Almost everything about the way innovation is taught and practiced and asserted is wrong, says Larry Keeley, a man on a mission to investigate the root causes of innovation failure and set businesses back on the right path.
Keeley believes that companies can double or triple their success rates by approaching innovation in a measured and logical fashion. For him, innovation doesn't suddenly appear from a random brainstorming session. He advocates a measured approach in which knowledge of customer needs is combined with intelligence about the market, key players in the industry and a company's own capabilities. New products are not necessarily the goal. He argues that changes in customer experience, processes or business models, are far more likely to give sustained advantage.
With his mentor, Jay Doblin, he co-founded the innovation and strategy consulting firm Doblin back in 1981 to further the understanding of innovation and its failure. Since 1979 he has worked with a wide range of pioneering enterprises including Apple, Citigroup, Coca-Cola, Diageo, ExxonMobil, Hallmark, McDonalds, Motorola, Pfizer, and Zurich Financial Services.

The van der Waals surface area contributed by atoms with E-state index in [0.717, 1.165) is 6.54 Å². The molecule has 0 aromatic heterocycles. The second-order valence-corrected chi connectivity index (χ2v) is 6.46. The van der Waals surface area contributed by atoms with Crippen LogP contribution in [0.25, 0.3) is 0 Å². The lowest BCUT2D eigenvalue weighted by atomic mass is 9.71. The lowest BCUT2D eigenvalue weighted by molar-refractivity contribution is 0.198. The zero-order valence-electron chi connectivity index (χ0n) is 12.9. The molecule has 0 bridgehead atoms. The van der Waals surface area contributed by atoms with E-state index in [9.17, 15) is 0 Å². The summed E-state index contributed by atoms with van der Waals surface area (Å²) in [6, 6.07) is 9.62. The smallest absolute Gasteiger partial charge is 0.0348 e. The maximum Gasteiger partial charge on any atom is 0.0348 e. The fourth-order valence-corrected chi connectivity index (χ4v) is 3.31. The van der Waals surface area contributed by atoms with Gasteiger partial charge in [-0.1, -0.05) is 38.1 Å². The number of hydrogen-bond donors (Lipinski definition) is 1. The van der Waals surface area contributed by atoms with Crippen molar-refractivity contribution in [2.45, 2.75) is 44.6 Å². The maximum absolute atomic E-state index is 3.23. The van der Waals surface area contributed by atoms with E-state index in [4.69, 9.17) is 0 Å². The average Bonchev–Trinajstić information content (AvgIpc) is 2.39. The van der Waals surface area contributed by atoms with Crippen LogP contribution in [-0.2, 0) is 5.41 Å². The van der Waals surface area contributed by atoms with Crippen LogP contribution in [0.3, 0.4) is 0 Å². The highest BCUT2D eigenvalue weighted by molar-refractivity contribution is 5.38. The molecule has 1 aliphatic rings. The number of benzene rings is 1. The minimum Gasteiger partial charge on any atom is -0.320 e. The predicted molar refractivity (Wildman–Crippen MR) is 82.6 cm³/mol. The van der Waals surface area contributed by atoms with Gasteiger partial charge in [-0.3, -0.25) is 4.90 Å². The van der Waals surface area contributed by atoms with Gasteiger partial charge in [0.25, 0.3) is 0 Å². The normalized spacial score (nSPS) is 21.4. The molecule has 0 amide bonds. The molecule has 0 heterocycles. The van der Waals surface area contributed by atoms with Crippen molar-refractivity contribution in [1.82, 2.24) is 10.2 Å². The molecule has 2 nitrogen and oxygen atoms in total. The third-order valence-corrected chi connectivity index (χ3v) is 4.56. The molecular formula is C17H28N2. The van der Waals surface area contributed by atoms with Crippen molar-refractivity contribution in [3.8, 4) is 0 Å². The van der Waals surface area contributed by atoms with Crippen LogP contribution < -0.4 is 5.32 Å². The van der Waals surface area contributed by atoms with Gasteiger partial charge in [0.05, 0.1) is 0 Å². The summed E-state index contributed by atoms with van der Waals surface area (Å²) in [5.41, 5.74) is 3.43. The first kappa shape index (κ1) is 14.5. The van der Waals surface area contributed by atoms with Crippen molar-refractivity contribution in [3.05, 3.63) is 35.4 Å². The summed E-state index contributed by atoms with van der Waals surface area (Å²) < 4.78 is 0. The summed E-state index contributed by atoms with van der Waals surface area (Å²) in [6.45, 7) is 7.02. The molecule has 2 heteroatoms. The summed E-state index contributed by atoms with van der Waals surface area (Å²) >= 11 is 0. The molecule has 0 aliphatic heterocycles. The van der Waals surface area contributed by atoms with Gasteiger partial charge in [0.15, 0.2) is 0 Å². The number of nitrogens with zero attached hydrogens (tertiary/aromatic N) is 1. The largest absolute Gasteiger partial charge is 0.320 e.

He has been described as the thought-leader's thought leader and is a member of Business Innovation Factorys research advisory council. He is also a globally recognized teacher, speaker, writer, thinker, and a champion of the potential impact of a strategic combination of design and business. Bloomberg Business week have named Keeley one of seven Innovation Gurus that are changing the field and have also selected Keeley as one of the 27 most influential designers in the world impressive since he does not claim to be one.
He is the author of "Ten Types of Innovation and Taming of the New and has been featured in Business Week and Fast Times.
He is a board member for the Institute of Design at Illinois Institute of Technology, where he also teaches graduate design strategy and he is a lecturer in innovation at Kellogg and University of Chicago and was a senior fellow of the Center for Business Innovation in Boston. He is a member of the Chicago Public Radio board.Praise for Ten types of Innovation This book provides fantastic guidance on how to develop an innovation culture within your business; to keep staff thinking of new ways to improve your offering and refine what made you successful in the first place. - Start Your Business
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